Contemporaneous with her Response in Opposition, Plaintiff filed a motion asking the Court to exclude the exhibits or, in the alternative, convert the County's Motion to one for summary judgment, as the exhibits are matters outside the pleadings that should not be considered on a motion to dismiss. At a status conference held on October 6, 2014, the Court ordered that Plaintiff would be allowed to conduct discovery on the issues presented in the County's Motion. Thereafter, Plaintiff served the City and the County with requests for production and noticed a deposition pursuant to Rule 30(b)(6). (Doc. No. 36 at 2). The County served its responses to the requests for production and designated former County Manager Harry Jones as the deponent, which deposition took place on January 14, 2015. (Id. ) On February 6, 2015, Plaintiff filed a supplemental response containing excerpts of the deposition and various other exhibits (Doc. No. 34). After the Court converted Defendant's Motion to one for summary judgment ( see Doc. No. 35), Defendant filed its reply to the supplemental response on March 2, 2015 (Doc. No. 36).

II. LEGAL STANDARD

"The court shall grant summary judgment if the movant shows that there is no genuine dispute as to any material fact and the movant is entitled to judgment as a matter of law." Fed.R.Civ.P. 56(a). A dispute is genuine "if the evidence is such that a reasonable jury could return a verdict for the nonmoving party." Anderson v. Liberty Lobby, Inc., 47 U.S. 242, 248 (1986). The mere existence of a scintilla of evidence in support of the non-movant's position is not sufficient to establish a genuine dispute. Id. at 252. A material fact affects the outcome of the suit under the applicable substantive law. See id. at 248. When determining whether a dispute is genuine or a fact is material, courts are required to view the facts and draw reasonable inferences in the light most favorable to the party opposing the summary judgment motion. Scott v. Harris, 550 U.S. 372, 378 (2007). Unsupported speculation, however, is insufficient to defeat a motion for summary judgment. Evans v. Techs. Applications & Serv. Co., 80 F.3d 954, 960 (4th Cir. 1996).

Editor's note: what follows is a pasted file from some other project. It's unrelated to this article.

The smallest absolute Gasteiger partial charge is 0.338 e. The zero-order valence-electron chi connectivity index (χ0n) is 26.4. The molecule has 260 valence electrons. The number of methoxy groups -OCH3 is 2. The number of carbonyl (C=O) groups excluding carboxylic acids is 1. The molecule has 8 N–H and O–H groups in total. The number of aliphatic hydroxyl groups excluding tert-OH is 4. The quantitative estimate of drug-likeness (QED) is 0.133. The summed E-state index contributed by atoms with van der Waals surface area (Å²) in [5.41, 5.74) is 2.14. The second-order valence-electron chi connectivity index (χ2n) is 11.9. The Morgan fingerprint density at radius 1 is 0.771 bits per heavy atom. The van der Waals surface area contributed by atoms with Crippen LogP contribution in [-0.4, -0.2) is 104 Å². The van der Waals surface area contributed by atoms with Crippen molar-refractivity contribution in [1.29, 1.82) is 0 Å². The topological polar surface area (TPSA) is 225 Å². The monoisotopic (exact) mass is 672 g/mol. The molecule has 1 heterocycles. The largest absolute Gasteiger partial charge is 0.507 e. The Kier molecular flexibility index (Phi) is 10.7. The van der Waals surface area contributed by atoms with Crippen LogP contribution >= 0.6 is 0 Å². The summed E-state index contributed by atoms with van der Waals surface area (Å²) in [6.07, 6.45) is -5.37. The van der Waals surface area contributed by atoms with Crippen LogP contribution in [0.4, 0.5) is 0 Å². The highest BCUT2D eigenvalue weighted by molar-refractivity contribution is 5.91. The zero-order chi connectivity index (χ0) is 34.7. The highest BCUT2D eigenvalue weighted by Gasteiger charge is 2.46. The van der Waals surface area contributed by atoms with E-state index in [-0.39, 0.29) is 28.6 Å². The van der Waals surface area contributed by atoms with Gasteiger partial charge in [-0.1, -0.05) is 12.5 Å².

III. DISCUSSION

In her supplemental response, Plaintiff notes the testimony of County Manager Dena R. Diorio that "[t]he CMPD has been operated and administered by the City of Charlotte since 1993 without any oversight or control by the County." ( See Doc. No. 24-1 at 2-3). Plaintiff then contends that (1) several exhibits now in the record contradict Diorio's assertion; and (2) if this assertion is true, it constitutes deliberate indifference on the part of the County with regard to the constitutional rights of its citizens. ( See Doc. No. 34 at 30-31). For the reasons stated below, the Court finds these arguments unavailing.

A. Allegations in the Complaint

The Complaint alleges repeatedly that the County either continues to operate or is otherwise involved, directly or indirectly, in the operations of the CMPD. Relevant excerpts of these allegations are included here for reference:

At all times relevant to this action, Defendant County acted through its managers and policy makers, including the Chief of Police and other employees of the [CMPD]; and the acts, edicts, and practices of said persons represent the official policies of Defendant County. (Compl. ¶ 6).
In the exercise of statutory powers granted by the North Carolina Legislature, Defendant City, along with Defendant Mecklenburg County, established and created and continue to operate the [CMPD]. (Compl. ¶ 19).
[T]he operating budget of CMPD is funded jointly by Defendants City and County. Both Defendants City and County have the actual right and legal authority to direct and control CMPD, its policies and procedures, officers and employees. (Compl. ¶ 23).
Defendant Kerrick was employed by the Defendant City and/or Defendant County and/or the [CMPD]... and was acting at all relevant times as an agent of Defendant City and/or Defendant County within the course and scope of his duties... and under the color of laws, statutes, regulations, customs, practices and usage of the City ...